445th ASTS officer voted top physician by peers

  • Published
  • By Staff Sgt. Joel McCullough
  • 445th Airlift Wing Public Affairs

Maj. Michael Policastro, officer in-charge of Critical Care Air Transport at the 445th Aeromedical Staging Squadron, is not only looked up to by the Airmen in his squadron but also by his peers in his civilian job as an emergency medicine physician and toxicologist in Cincinnati, Ohio.


For the third year in a row, Cincinnati Magazine named Major Policastro as one of the top emergency medicine physicians in Cincinnati, a recognition bestowed upon him thanks to his peers at Bethesda North Hospital in Cincinnati, Ohio.


“My favorite part of working in emergency medicine is that every day is different,” said Major Policastro. “There is no routine day. Being able to intervene at a critical juncture of somebody’s life and being able to have the capacity to intervene in a life or death situation is very rewarding.”


When asked why he thought Policastro was voted as one of the top physicians three years in a row, Col. Jeffrey Beery, commander of the 445th ASTS, immediately answered, “I think it’s his positive image. He has this drive about him that just makes things happen. He has a positive inspirational nature. He’s intense.”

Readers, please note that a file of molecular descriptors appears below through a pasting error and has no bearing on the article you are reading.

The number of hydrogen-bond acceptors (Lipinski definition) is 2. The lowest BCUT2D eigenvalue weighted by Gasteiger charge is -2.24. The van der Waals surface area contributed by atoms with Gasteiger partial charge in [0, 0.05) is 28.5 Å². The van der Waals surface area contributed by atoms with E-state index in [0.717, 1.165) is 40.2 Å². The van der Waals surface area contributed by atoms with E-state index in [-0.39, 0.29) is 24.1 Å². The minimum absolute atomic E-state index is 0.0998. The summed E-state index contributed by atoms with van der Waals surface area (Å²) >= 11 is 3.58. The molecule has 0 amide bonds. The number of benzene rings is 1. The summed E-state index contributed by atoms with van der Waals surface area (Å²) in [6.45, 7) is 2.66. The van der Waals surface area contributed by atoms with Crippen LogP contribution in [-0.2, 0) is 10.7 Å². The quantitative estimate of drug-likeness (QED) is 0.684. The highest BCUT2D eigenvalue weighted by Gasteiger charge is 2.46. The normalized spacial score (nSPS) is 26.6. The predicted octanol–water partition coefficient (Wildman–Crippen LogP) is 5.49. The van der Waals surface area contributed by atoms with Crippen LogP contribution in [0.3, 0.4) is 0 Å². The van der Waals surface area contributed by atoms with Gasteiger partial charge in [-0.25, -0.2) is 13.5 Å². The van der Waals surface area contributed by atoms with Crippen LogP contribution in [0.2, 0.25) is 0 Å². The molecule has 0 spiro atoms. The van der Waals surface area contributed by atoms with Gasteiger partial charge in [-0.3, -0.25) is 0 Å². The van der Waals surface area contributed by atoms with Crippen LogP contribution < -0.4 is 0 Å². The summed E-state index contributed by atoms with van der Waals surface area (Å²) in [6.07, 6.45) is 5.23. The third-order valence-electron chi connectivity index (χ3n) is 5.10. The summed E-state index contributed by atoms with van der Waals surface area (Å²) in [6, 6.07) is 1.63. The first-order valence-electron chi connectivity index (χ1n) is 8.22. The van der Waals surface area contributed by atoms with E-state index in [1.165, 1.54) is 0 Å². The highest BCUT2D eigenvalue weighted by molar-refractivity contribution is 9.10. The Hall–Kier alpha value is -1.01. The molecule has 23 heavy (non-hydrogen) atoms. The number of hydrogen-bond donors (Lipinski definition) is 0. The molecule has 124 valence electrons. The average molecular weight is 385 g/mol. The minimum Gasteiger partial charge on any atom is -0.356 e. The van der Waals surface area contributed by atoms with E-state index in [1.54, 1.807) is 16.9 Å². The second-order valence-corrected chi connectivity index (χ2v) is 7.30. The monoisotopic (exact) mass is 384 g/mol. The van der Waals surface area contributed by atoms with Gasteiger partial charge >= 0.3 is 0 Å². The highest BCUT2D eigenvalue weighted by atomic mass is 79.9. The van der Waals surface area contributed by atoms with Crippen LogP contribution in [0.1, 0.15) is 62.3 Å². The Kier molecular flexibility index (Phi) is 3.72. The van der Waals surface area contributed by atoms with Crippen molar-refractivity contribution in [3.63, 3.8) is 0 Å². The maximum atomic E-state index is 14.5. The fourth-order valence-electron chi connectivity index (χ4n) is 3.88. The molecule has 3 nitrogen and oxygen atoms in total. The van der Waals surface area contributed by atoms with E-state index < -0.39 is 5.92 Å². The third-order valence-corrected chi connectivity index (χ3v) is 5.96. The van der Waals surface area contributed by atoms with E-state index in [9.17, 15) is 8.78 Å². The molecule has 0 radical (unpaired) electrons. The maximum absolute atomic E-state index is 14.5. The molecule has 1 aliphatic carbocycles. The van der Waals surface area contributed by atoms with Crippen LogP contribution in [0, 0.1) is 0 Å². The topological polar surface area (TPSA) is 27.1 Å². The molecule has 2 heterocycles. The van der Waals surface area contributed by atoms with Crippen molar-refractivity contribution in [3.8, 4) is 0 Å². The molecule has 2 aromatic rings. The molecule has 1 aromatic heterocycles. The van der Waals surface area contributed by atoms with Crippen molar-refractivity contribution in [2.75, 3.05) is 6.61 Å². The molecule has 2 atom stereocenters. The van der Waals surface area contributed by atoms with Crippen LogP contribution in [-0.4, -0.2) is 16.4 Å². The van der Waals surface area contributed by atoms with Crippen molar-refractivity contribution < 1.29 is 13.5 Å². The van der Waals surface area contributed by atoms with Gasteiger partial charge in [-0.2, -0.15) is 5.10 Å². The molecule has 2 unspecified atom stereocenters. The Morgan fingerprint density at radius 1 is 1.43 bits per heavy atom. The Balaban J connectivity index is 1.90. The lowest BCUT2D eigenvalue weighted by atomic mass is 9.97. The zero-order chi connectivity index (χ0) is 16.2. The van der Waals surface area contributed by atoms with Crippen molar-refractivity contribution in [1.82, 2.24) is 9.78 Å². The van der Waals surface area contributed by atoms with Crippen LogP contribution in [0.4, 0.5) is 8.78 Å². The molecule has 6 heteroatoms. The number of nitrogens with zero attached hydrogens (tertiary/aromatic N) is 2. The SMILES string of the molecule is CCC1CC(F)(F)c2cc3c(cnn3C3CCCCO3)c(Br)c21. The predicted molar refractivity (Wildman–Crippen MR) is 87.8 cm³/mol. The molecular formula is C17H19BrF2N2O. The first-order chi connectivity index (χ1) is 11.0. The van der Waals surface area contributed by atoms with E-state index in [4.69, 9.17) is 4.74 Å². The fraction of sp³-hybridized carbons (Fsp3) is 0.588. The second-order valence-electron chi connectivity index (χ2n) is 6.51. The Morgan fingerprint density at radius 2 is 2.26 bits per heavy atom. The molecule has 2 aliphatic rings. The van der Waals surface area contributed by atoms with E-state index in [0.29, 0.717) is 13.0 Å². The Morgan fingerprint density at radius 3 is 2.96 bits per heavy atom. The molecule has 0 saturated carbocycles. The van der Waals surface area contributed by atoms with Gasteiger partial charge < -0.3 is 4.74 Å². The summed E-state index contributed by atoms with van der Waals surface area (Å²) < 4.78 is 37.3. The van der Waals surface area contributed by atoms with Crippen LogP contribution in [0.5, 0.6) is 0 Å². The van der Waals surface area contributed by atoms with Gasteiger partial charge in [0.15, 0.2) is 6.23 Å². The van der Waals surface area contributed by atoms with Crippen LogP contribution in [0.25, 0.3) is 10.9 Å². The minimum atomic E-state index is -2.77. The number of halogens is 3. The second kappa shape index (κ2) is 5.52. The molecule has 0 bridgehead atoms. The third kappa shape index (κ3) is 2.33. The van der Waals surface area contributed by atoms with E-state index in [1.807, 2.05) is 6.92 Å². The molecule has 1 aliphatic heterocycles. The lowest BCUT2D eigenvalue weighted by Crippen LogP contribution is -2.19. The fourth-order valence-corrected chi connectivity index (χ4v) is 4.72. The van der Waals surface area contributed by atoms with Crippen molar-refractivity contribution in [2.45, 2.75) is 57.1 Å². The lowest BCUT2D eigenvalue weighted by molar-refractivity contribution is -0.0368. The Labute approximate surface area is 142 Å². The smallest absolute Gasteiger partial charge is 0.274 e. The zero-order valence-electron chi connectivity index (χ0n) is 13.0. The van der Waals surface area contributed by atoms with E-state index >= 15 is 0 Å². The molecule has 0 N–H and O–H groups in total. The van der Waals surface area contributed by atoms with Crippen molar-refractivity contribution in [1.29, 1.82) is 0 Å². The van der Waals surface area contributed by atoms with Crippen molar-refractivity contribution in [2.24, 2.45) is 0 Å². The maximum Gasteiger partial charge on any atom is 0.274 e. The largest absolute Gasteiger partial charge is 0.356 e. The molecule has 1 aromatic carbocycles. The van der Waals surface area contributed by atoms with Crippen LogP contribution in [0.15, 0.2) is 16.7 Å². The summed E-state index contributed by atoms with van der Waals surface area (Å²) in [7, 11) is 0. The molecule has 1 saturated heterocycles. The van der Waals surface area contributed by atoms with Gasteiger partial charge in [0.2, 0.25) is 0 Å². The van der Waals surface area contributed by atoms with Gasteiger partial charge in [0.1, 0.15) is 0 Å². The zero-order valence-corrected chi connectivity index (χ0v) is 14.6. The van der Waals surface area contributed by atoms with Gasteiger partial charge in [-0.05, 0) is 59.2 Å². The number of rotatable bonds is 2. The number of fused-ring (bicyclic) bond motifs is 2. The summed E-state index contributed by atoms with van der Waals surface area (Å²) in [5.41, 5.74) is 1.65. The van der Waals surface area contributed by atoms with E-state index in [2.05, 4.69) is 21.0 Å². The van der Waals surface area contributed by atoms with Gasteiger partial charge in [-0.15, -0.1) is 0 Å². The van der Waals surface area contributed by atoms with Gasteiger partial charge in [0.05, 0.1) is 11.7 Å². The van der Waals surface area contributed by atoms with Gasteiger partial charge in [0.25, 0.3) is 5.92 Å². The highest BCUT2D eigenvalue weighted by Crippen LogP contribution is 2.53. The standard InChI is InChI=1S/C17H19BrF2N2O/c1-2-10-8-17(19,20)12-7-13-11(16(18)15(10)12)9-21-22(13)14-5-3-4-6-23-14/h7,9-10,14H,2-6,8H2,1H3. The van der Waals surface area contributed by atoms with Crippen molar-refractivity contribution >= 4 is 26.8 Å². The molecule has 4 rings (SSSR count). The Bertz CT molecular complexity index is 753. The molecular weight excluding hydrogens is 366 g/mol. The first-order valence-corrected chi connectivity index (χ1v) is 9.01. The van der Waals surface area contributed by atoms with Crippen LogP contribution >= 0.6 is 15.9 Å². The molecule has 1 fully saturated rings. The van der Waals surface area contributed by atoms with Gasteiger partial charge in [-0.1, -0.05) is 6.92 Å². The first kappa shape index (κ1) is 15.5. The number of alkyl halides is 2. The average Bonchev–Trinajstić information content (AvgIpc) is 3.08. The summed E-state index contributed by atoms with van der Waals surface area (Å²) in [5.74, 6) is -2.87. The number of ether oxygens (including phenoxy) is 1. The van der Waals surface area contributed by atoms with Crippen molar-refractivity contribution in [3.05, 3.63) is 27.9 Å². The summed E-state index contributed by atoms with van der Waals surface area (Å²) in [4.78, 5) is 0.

Colonel Beery and Major Policastro not only work alongside each other at the 445th ASTS, the colonel also sends a lot of his critical patients from his personal practice to Major Policastro in Cincinnati.


“He’s a physician’s physician. A doctor who doctors really admire and call upon,” Colonel Beery said.


As a reservist, Major Policastro carries that same endeavor he has in his civilian sector over to his military commitments as the officer in-charge of the CCAT team; a medical team consisting of a physician, nurse and a respiratory therapist that care for the severely wounded. The major led the 445th Airlift Wing to become one of Air Force Reserve Command’s fully capable CCAT teams. In just six months as the officer in-charge, Major Policastro was able to make this possible.


“CCAT is a very, very well respected entity that has high standards so to be validated with a currency in that is humbling. It makes me better. The Air Force has very high standards for its CCAT teams and maintaining that currency is paramount for the Air Force.”


Reflecting back on his medical career on both the civilian side and military side, Major Policastro said he has an advantage to having access to both military and civilian medical training.


“The leadership skills and medical training that I have received in the Air Force augments my civilian practice, which augments my military practice, said Major Policastro. “It’s an absolute fact that I am better as a result of joining the Air Force. My training for CCAT has made me a better physician. The Air Force has made me a better physician.”


(Stacy Vaughn contributed to this story)